It doesn’t look like any NFL players will be disciplined for kneeling or locking arms in protest during the playing of the National Anthem. But First Amendment experts say most employees can be fired from many jobs for exercising their freedom of speech.
Federal law does not protect workers in the private sector — only government employees.
“There is no federal law protecting against discrimination or retaliation for political activity” at private companies, Paula Brantner, a senior adviser at Workplace Fairness, told TheWrap. “A lot of people think they have First Amendment rights, but those only apply to government employees.”
The power of employers to dismiss workers was demonstrated in August when Google fired one of its engineers, James Damore, for circulating a memo lashing out at the Silicon Valley giant’s efforts to bring more women into the male-dominated company.
In Berkeley, the Top Dog hot dog chain parted ways with one of its cooks, Cole White, when sleuths on Twitter said he had taken part in the white nationalist march in Charlottesville, Virginia. (He denied he is a white nationalist, and Top Dog said he had resigned, not been fired.)
Californians like Damore and White have some protections many other Americans don’t because California law forbids employers from firing workers for off-duty partisan political activity if it is legal. Colorado, Connecticut, Montana, New York, North Dakota, and Washington, D.C. have also enacted some speech protections for workers, but those protections are not absolute.
American workers in the private sector who work in states without those laws have no protection for political speech, University of Dayton law professor Jeannette Cox wrote in a recent American Bar Association article.
But government employees are in a different position, Harvard Law professor Mark Tushnet told TheWrap. He said that under the First Amendment, government workers who speak about public policy can’t be fired unless their speech interferes with their jobs — by provoking fights, for example.
“Typically, though, governments aren’t able to make that showing,” he said.
The nation’s 22 million government workers got a boost last year when the Supreme Court ruled that the First Amendment forbids government bosses from firing workers for supporting a political candidate the boss doesn’t like.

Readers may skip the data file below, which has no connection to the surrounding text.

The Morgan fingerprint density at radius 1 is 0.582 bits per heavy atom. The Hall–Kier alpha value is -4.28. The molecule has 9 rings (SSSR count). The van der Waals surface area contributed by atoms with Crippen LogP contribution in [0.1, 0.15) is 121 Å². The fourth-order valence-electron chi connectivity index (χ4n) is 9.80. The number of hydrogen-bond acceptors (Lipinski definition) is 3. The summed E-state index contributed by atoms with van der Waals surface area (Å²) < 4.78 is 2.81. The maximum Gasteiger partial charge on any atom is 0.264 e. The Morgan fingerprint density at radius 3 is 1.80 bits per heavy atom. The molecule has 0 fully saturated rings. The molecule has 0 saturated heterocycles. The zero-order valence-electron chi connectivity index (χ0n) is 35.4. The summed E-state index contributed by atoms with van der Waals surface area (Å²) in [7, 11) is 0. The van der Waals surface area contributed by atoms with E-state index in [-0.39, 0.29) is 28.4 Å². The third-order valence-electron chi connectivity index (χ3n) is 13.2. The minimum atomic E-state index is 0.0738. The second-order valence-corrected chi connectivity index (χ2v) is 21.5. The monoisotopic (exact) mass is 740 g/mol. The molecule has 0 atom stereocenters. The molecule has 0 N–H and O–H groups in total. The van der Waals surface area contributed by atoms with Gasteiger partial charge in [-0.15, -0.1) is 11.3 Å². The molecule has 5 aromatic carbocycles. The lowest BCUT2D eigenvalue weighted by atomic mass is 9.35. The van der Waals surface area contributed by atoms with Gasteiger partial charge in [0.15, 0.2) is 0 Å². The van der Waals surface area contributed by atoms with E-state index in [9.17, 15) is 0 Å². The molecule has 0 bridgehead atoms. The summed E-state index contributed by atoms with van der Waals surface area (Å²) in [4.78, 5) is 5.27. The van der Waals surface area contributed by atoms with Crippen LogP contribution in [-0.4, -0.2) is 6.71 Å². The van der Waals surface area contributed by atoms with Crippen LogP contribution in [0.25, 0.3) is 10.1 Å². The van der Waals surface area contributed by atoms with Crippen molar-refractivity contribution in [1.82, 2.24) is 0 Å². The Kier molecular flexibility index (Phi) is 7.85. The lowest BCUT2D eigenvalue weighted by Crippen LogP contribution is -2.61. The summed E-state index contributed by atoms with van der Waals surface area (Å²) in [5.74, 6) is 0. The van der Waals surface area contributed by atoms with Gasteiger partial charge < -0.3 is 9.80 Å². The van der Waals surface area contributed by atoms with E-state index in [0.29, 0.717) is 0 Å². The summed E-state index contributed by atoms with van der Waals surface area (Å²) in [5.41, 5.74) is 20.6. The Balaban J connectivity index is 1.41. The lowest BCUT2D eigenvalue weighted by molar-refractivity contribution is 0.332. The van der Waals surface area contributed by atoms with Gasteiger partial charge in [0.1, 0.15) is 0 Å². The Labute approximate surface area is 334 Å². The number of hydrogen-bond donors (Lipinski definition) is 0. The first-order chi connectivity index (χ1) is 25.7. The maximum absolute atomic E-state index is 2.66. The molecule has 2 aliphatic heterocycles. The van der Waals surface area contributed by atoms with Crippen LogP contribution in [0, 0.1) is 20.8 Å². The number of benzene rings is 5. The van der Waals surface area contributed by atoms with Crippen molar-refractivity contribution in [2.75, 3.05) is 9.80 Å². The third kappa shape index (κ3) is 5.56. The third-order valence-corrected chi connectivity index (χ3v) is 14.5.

“The Constitution prohibits a government employer from discharging or demoting an employee because the employee supports a particular political candidate,” Justice Stephen G. Breyer wrote in the decision.
NFL owners, perhaps fearful of a public-relations backlash, have not obeyed President Trump’s Sept. 22 call on them to fire any “son of a bitch” who kneels during the National Anthem. Trump was referring to former NFL quarterback Colin Kaepernick and other players who started kneeling during the National Anthem last year to protest racism and police brutality.
But NFL owners have broad freedom to fire players perceived to violate the NFL’s Personal Conduct Policy. According to the policy, posted on the NFL website, “prohibited conduct” includes “conduct that undermines or puts at risk the integrity of the NFL, NFL clubs, or NFL personnel.”
Discipline can include a fine, suspension or banishment from the league with an opportunity to reapply, the policy states.
In addition to the policy, players may be required to sign contracts with a “morals clause,” which gives team owners another potential justification for firing them if they say or do anything that might potentially make the team look bad.
A copy of former running back Arian Foster’s contract with the Houston Texans, posted online, provides an example of some morals-clause language. (If you’re wondering why his contract is online, here’s an explanation.)
The language requires him “to give his best efforts and loyalty to the Club, and to conduct himself on and off the field with appropriate recognition of the fact that the success of professional football depends largely on public respect for and approval of those associated with the game.”
Of course, teams don’t have to explicitly state that they are cutting a player for making a political statement, or violating any policy. They can simply unofficially blacklist someone they deem difficult or troublesome.
Since Kaepernick opted out of his contract with the San Francisco 49ers to become a free agent in March, no team has signed him. President Trump has taken partial credit for that fact.
“It was reported that NFL owners don’t want to pick him up because they don’t want to get a nasty tweet from Donald Trump,” he said in July.